Funny Moments in Far-Flung Futures in Fiction

You keep changing your argument…could we stick with one, so I can keep track of exactly what you’re trying to say?
Anyway, no, it wouldn’t “bankrupt the Earth,” although it would require a very sizable investment, which is why it hasn’t happened yet.

Not just incorrect predictions about the future, but predictions that the author should have known at the time were wrong?

The “-In Death” series of novels by J.D. Robb, set in the 2060s, are enjoyable but have throwaway plot lines about offworld colonies that are ludicrously implausible.

Basically any work of science fiction that doesn’t understand the difference between interplanetary and interstellar distances.

Ripley: And if one of those things gets down here that will be all, and all of this bullshit that you think is so important, you can kiss all that goodbye!

In her frustration, she grabs a handful of printouts from one of the bureaucrats and waves it around. The traction-printer holes down the sides of the sheets is apparent.

I have not changed my argument.

Current cost to low orbit is variable, but even assuming that with a large infrastructure that it dropped as low as $100 per Kg… One billion metric tons of infrastructure to LOW Earth orbit = 1,000,000,000,000 kg * 100 = $100 trillion. You got that lying around?

Then there’s the whole “Ok, we made 1,000 bulldozers in low orbit. How the fuck to we get them back down to Earth?”

But this is all a different argument than the OP and you clearly have no clue as to scales involved or what is possible, so I’ll leave it off in this thread.

You don’t BRING a billion tons of infrastructure off the planet, you mine it in space and build it there. You start mining with a small setup, then use what you mined to build a larger setup.
And it’s much cheaper to get stuff to earth from orbit than vice versa.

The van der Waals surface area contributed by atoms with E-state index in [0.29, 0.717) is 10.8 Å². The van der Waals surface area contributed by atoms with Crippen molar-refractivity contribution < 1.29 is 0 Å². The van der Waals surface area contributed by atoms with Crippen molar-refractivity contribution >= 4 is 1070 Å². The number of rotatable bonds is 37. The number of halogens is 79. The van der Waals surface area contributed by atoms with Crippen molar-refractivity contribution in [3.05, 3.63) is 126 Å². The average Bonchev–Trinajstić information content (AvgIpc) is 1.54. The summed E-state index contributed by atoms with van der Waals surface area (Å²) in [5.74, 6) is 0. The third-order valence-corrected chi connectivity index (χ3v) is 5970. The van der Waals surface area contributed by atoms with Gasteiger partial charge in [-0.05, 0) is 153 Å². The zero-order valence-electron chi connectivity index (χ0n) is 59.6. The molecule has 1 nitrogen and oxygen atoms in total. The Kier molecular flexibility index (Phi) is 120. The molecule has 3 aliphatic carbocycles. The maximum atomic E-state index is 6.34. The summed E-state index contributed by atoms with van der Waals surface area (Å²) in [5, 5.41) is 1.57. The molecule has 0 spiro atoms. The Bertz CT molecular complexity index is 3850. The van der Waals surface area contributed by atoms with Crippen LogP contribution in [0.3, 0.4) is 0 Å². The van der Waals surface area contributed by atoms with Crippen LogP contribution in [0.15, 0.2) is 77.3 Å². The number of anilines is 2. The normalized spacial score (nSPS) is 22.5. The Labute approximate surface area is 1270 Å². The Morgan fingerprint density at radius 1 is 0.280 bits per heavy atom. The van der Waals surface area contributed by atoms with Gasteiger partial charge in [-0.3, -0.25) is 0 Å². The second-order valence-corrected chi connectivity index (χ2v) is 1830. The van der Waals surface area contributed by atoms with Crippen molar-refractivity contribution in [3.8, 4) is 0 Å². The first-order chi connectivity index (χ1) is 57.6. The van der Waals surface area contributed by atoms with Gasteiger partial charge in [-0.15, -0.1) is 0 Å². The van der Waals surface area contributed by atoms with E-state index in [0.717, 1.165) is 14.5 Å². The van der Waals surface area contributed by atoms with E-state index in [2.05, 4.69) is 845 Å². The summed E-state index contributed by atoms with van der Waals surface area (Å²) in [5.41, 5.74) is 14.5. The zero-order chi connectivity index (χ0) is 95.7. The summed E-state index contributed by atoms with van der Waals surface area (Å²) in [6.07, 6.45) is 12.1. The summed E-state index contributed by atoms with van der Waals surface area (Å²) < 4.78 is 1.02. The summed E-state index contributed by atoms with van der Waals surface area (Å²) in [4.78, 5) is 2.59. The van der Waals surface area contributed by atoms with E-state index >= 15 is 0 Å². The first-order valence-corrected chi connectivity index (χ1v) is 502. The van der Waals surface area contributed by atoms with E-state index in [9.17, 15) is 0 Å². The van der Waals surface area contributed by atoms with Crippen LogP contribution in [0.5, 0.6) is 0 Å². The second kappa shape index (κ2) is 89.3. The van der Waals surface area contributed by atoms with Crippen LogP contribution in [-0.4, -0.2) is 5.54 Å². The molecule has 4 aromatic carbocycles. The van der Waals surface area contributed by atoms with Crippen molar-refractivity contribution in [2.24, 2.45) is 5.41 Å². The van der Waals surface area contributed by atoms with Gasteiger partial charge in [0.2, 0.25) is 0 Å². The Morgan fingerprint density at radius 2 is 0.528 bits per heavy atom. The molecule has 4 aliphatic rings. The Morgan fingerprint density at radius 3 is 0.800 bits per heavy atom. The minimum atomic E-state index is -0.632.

I just read a reference in Human Man’s Burden to the Roebuck-Ward’s catalogue.

Yes, it’s a little hard to swallow. Stirling basically just wrote off entire large regions of the country like California, Texas, and pretty much everything east of the Mississippi. I think he did it to keep the story simple.

Another plotline that was hard-to-swallow was when he suddenly opened up the setting of his stories and brought places like Idaho, Montana, and Utah into it. The first few books dealt with the local situation in western Oregon with several small communities struggling for control. And then around volume four we’re suddenly told that there are several major powers practically next door, any of which is a hundred times larger than the little towns we’ve been reading about.

Several issues were raised. Why did no characters in the book ever mention these places before? Why did Oregon collapse down to small communities when these other places were able to maintain larger nations? And why didn’t any of these other powers tried to take over Oregon earlier?

But don’t get me wrong. Overall, I still enjoy reading Stirling’s work. I just wish that occasionally somebody wouldn’t be revealed to secretly be a prince or princess.

I thought you said you’d start with workers’ habitats? That alone is going to be a whole lot of tonnage. Heck, even getting the workers themselves up there would probably cost more than it’s worth: The marginal cost of a Space Shuttle flight is about 60 million dollars, and can nominally take up seven people for a few weeks. That means that even before you include the habitats, food, etc., you’re paying nearly nine million dollars per worker. Plus, of course, you’ll need to either shuttle them up and down frequently, or pay huge salaries to compensate for it being impossible for them to have families. Or maybe you move the families up into space, too? Then triple or quadruple the cost of sending the workers up.

– yeah, but of course NYC is -much bigger- than 100,000 people, so the circle is bigger. Again, a small percentage of a very large number is a large number.

Now add in -all the other cities- and draw circles around them.

I’ve done this. The whole of eastern North America is a set of overlapping circles.

GSN rerun.

– nah, it’s the math, the population densities, and the geography. There’s a consistent pattern, if you care to trace it out. There are places that are certainly doomed (eastern megalopolis, most of California), there are places that are probably going to be reasonably OK (remote Nevada ranching country) and there are places where survival depends on people doing the right thing (Iowa).